The keys to a successful collaboration

[By: Julia Mermier] 

This post relates my experience of collaboration with Joanna – the MOTION PhD student from Radboud University – and what I think is essential to make a collaboration successful.

The choice of the collaborator
One of the key to a successful collaboration is the choice of a good work partner. You might have the best research project in the world, if your partner is not competent or if you’re not work-compatible, your project might fail. In the case of the MOTION project, the task wasn’t too hard, as I immediately got along – on a working and personal point of view – with most of the other PhD students. In the end, Joanna and I decided to start a collaboration, as we had the most common interests. And it turned out to be a great choice, as we’re currently carrying out our study together in my university in Milan.

So, how to find the ideal collaborator? First, you have to find someone who has the same scientific interests as you, and who wants to work on the same topic. Then, of course, you also need someone who has good research skills, ideally complementary to yours. But outside of the practical aspects, the personal side is also essential for a successful collaboration.  Working with someone you get along with, with whom you can communicate and work efficiently, but also sit back and laugh when needed, is very important. Because you will spent a lot of time together, and because there will always be difficulties to overcome. Doing all of this in a good atmosphere is so much easier!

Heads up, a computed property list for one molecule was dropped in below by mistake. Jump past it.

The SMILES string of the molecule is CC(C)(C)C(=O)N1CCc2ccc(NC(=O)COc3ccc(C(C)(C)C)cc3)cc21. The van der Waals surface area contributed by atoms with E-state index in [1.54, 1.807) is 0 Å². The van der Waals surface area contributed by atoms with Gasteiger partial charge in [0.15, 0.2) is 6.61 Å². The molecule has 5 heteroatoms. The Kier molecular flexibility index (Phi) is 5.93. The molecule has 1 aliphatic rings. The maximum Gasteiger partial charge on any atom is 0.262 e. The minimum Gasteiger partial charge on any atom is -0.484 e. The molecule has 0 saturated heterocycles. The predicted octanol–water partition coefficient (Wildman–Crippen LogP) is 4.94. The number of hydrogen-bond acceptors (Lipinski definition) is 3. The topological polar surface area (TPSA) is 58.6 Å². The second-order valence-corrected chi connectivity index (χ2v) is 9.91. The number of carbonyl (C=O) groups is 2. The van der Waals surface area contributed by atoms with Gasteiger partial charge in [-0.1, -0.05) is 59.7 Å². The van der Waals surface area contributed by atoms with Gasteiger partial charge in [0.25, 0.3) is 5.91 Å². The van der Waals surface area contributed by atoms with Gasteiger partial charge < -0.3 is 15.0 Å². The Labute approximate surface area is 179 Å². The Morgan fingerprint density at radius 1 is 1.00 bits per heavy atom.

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Mum, is this cliff safe to climb?

[By: Julia Mermier]

In 1960, Gibson and Walk came up with a brilliant idea to investigate depth perception in infants. They built this “visual cliff” apparatus, consisting in a checkerboard cloth covered by a Plexiglas board on which the infant could crawl.  On one side of the apparatus, the cloth was positioned right below the transparent board, while on the other side, the cloth was placed 1.2m deeper, giving the illusion of depth.

 

Read moreMum, is this cliff safe to climb?